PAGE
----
Strawberry Maceration Ingredients 1 lb strawberries, hulled & chopped finely 2 tablespoons sugar Zest from 1 lemon 1 tablespoon basil leaves, chiffonade Quick Bavarian Cream Ingredients 1 pint whole milk 1 ounce corn starch 4 ounces granulated sugar 1/4 teaspoon salt 2 eggs 2 ounces unsalted butter 1 teaspoon vanilla extract 1 cup heavy cream 1/2 teaspoon vanilla extract Pâte a Choux Ingredients 4.5 ounces bread flour 1 cup water 3 ounces unsalted butter 1/4 teaspoon salt 4 eggs Strawberry Maceration Instructions 1. Mix all the ingredients in a bowl and refrigerate at least one hour. Quick Bavarian Cream Instructions 1. Place the milk in a heavy-bottomed saucepan and bring to the scalding point. 2. In the meantime whisk together the cornstarch, sugar and salt together in a bowl. Add the eggs one at a time and mix until smooth. 3. Slowly pour 1/3 of the milk into the egg mixture to temper the eggs, stirring constantly. Pour the tempered mixture back into the remaining milk in the saucepan. 4. Stirring constantly with a whisk, bring the mixture to a boil. Boil for another 30 seconds and remove from the heat. 5. Add the butter and 1 teaspoon vanilla. Stir until it is combined and the butter is completely melted into the mixture. 6. Allow to cool completely. 7. Whip the cream and remaining vanilla to stiff peaks. 8. Fold the whipped cream into the cooled custard. 9. Set aside or refrigerate until ready to use. Pâte a Choux Instructions 1. Preheat the oven to 425F. 2. Sift the flour into a bowl and set aside. 3. Heat the water, butter and salt into a heavy bottomed pot/sauce pan to a full roiling boil. 4. Add the flour quickly while stirring with a heavy wooden spoon. Try not to add the flour all at once though. 5. Cook the mixture, stirring constantly, for 2 or 3 minutes over medium heat. The dough will pull away from the sides and form a ball. 6. Transfer the dough to a mixing bowl and allow it to cool slightly. 7. Once the dough has cooled add the eggs 2 at a time mixing at medium speed or until the eggs are mixed in completely. 8. The dough should be slightly shiny and still be able to hold a shape once all the eggs are mixed in. 9. Place the mixture into a large plastic bag or piping bag. If using a plastic bag, cut the corner of the bag off leaving a one inch hole. 10. Pipe the dough onto a baking sheet lined with baking paper. Each piped dough should be about 3 to 4 inches long and an inch wide. If there are little points sticking up or out, wet your fingers and press them down. 11. Bake immediately in the preheated oven at 425F for 12 minutes or until puffed up and beginning to brown. 12. Reduce the temperature to 375F and bake for another 20 minutes. Prop the door slightly open for 30 seconds after reducing the temperature to help the oven adjust. Do not open the door all the way. 13. Once finished, each éclair shell should be a golden brown and puffy. Cool on a cooling rack until the shells are cool to the touch. Assembly Instructions 1. Slice each choux shell in half so there is a top and bottom. 2. Add a layer of the quick bavarian cream. 3. Spoon some of the strawberry mixture ontop of the cream. 4. Place the choux shell on top. 5. Sprinkle everything with powdered sugar and serve immediately.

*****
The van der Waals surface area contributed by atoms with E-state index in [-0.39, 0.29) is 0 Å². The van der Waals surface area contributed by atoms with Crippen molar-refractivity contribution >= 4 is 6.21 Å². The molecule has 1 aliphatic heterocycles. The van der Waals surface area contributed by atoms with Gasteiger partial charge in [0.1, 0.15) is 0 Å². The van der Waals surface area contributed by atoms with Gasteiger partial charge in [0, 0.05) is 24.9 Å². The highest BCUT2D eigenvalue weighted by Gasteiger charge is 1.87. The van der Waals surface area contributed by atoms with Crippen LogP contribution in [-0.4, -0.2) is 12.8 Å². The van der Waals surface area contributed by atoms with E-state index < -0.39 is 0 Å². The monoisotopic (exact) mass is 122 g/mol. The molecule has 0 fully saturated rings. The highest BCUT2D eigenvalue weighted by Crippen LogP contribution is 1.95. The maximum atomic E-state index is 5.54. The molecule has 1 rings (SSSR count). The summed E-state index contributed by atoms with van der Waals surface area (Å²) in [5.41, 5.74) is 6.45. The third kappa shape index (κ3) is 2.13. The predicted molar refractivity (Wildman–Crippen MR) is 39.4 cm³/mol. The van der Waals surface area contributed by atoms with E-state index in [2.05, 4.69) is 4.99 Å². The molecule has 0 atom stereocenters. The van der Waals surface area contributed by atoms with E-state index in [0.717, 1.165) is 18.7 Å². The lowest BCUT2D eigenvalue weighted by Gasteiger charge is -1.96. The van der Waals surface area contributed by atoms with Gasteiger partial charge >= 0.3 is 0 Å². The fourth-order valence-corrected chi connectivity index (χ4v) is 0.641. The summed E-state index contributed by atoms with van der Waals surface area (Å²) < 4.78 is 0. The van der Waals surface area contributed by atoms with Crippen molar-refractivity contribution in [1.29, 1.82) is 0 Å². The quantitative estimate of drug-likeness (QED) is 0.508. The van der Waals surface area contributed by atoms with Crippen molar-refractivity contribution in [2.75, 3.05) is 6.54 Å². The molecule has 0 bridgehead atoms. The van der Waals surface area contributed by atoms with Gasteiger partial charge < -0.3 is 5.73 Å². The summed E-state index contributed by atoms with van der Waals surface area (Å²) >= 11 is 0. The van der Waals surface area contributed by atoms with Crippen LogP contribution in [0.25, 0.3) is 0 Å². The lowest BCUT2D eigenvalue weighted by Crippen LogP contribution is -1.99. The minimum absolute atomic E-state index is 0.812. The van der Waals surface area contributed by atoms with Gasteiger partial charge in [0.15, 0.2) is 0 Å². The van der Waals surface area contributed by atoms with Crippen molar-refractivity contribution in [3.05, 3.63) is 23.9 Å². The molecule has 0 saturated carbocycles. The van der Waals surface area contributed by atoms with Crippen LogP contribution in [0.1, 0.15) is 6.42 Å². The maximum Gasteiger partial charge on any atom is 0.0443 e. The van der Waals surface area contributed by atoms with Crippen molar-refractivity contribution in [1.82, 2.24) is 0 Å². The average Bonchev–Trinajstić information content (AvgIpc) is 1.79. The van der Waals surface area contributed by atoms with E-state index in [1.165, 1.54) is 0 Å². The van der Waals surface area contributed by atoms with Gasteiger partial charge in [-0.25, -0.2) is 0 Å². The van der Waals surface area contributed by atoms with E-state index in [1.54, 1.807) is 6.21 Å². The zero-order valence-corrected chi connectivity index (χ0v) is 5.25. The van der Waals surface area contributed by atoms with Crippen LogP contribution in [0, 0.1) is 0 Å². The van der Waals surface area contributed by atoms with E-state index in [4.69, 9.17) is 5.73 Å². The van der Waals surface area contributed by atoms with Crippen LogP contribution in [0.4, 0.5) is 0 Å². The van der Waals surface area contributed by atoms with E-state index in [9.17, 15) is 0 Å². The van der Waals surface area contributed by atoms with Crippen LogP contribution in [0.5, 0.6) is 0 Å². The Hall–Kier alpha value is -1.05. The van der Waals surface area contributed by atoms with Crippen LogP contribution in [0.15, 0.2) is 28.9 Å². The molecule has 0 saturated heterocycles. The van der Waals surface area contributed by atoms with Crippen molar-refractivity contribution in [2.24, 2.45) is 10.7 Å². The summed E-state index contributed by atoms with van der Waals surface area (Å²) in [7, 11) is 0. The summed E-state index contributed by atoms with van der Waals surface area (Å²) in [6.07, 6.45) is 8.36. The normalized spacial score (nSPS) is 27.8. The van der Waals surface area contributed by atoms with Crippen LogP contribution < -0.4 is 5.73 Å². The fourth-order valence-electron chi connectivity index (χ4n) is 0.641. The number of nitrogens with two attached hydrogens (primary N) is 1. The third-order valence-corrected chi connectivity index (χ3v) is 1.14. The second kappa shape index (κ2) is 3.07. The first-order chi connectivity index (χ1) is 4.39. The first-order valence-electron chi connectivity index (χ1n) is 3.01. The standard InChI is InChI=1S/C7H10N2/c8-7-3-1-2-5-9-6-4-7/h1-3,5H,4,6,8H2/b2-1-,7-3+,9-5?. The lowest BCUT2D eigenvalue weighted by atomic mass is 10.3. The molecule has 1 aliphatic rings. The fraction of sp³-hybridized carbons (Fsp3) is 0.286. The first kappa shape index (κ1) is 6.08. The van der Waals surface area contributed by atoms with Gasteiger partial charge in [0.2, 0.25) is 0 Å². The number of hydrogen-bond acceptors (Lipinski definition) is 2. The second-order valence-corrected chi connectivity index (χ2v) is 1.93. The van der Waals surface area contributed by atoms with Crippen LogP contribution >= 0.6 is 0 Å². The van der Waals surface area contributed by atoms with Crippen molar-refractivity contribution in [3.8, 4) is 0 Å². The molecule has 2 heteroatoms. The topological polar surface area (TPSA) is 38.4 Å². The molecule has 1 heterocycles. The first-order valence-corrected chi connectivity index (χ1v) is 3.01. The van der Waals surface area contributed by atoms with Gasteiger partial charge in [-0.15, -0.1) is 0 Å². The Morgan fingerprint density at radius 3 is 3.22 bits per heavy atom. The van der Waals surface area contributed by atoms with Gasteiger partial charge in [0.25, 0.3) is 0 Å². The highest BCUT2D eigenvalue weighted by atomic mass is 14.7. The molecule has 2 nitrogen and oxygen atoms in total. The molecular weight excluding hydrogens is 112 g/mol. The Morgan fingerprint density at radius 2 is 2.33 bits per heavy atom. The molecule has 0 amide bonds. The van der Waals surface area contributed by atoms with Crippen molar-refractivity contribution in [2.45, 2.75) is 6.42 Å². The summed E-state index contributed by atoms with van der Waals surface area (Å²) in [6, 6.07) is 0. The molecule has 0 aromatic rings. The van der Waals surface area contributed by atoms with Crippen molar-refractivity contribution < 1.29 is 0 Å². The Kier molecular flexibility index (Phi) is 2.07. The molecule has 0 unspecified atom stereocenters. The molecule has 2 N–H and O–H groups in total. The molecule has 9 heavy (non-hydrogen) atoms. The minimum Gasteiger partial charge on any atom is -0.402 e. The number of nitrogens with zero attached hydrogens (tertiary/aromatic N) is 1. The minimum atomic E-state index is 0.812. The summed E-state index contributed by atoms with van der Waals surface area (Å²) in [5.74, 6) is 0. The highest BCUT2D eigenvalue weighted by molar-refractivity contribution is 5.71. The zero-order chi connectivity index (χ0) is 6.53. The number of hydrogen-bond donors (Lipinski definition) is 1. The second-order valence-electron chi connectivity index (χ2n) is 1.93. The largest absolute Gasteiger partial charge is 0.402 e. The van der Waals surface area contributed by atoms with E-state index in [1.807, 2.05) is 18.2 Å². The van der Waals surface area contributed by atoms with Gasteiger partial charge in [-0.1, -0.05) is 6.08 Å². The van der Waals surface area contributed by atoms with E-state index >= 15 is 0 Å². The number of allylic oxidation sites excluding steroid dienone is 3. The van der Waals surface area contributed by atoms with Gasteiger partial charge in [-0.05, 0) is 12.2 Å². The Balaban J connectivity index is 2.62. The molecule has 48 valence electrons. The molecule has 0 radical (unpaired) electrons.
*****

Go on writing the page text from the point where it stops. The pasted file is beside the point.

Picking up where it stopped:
While there are a few steps involved this is a recipe I definitely suggest trying. If you want you could easily make and freeze the piped choux on day one, prepare and chill the bavarian cream on day two and then make the strawberry mixture and assembly the éclairs on day three if you want to keep your workload down each day. Otherwise you can get everything done in an hour or two. I made this while I watched Terminator 2.
Do you have a favorite éclair recipe? Have you used basil and strawberry together before in another recipe? I’d love to hear some other ideas!
Oh and did i mention in the time I wrote this post I had my second éclair. Enjoy!